Writing Headlines for AC: How to Find Phrases, Check Keyword Density & Google Your Content

Writing articles for an online publication such as Associated Content is entirely different than writing for newspapers, magazines, and other print media. Articles written for Associated Content rely on keywords, phrases, keyword density, and clear and concise headlines in order to be discovered and properly listed by search engines. Without the proper keywords, headlines, and the appropriate keyword density, Associated Content articles can’t be found, and online articles that can’t be located through popular search engines are virtually worthless.

Choosing Keywords and Phrases

While writing for Associated Content, choose the keywords before choosing the headlines, and while in the process of writing the article, keep those words in mind. Choose your keyword phrase or phrases accordingly, and let the article you’re writing revolve around the handful of keywords that form a phrase that best describes the subject of your work.

Don’t make the mistake of focusing on too many keywords or phrases while writing. If you try to cram many different keywords into an article, the total keyword density will be greatly decreased, and if density is below one percent, the discoverability of the article will be greatly reduced.

On the other hand, keyword density over five percent is viewed as spam by search engines, and articles considered spam are penalized. Those who cheat, intentionally or unwittingly, must go to the end of the line. Instead of moving to the top of the search engine list, articles with too many keywords are placed at the bottom. The density for a main word should rank between one and five percent. I usually shoot for a minimum density range between two and three percent, but the closer to five percent density the better.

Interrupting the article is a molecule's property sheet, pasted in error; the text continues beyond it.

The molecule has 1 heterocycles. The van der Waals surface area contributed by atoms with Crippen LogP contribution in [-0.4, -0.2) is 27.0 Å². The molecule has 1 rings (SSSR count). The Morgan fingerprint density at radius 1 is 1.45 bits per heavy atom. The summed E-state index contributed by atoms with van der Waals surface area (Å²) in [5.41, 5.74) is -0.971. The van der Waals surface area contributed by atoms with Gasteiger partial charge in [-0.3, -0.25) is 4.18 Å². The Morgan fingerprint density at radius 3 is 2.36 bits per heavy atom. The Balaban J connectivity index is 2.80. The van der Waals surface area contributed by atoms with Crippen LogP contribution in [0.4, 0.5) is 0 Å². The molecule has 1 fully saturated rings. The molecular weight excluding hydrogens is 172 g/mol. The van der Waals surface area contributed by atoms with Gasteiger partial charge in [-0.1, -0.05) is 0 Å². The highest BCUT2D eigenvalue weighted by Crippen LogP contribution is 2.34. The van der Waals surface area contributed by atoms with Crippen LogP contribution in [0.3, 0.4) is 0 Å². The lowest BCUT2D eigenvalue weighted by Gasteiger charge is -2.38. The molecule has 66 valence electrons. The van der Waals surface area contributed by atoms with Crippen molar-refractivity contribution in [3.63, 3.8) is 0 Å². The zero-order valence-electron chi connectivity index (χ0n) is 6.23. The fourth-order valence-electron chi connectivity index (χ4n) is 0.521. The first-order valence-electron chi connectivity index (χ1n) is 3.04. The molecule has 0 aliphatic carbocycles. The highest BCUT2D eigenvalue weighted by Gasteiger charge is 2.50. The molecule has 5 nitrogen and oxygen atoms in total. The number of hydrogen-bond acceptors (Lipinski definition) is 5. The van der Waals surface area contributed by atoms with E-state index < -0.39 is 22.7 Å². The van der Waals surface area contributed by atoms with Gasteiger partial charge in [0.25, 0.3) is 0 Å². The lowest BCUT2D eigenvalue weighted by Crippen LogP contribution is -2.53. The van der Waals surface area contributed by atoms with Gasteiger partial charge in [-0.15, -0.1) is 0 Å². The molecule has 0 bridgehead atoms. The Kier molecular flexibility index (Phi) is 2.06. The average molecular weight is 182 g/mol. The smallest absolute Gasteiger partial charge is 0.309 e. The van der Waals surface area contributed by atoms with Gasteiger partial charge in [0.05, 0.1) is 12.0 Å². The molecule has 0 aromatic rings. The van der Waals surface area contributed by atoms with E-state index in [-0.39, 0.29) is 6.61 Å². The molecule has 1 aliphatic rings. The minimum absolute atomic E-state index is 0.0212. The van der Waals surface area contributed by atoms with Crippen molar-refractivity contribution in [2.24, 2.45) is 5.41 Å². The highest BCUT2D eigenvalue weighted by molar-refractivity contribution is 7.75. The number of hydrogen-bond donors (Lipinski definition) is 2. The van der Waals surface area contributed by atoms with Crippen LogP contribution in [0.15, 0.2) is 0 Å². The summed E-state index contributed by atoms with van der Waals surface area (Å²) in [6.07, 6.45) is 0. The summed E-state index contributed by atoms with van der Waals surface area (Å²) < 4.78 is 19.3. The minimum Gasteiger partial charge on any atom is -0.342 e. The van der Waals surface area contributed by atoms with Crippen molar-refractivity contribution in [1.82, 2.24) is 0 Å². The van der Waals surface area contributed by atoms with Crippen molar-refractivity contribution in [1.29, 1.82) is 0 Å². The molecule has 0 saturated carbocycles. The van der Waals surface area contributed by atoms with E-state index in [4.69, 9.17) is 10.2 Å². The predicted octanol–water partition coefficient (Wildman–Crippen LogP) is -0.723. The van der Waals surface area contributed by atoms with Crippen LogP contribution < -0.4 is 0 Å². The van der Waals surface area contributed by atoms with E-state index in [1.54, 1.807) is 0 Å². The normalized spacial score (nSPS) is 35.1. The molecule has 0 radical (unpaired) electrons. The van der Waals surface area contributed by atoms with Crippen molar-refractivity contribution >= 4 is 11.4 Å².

Besides the fact that a submission will be penalized for spamming the search engines, a piece with too many keywords tends to be choppy. When an article is difficult to read or understand it won’t hold the attention of the reader, and this also renders it worthless.

Choosing Associated Content Headlines

Associated Content headlines are just as important as keywords. While writing for Associated Content, I discovered that headlines must contain the main keywords or phrases that best describe the piece and preferably nothing more. Don’t make your headlines too wordy. If you want to rank at the top of the search engines, keep this in mind when choosing headlines for Associated Content articles.

Although it may be tempting to write a catchy creative headline, don’t get too creative. Train yourself to think in search engine terms. If you were searching for a particular subject, ask yourself, what search terms would I use? More than likely, you would type a simple keyword phrase that is clear and concise. You wouldn’t type a catchy or creative line. Creative headlines won’t matter when no one can find them. Save your catchy or clever phrases for sub headlines.

Google Your Published Associated Content Articles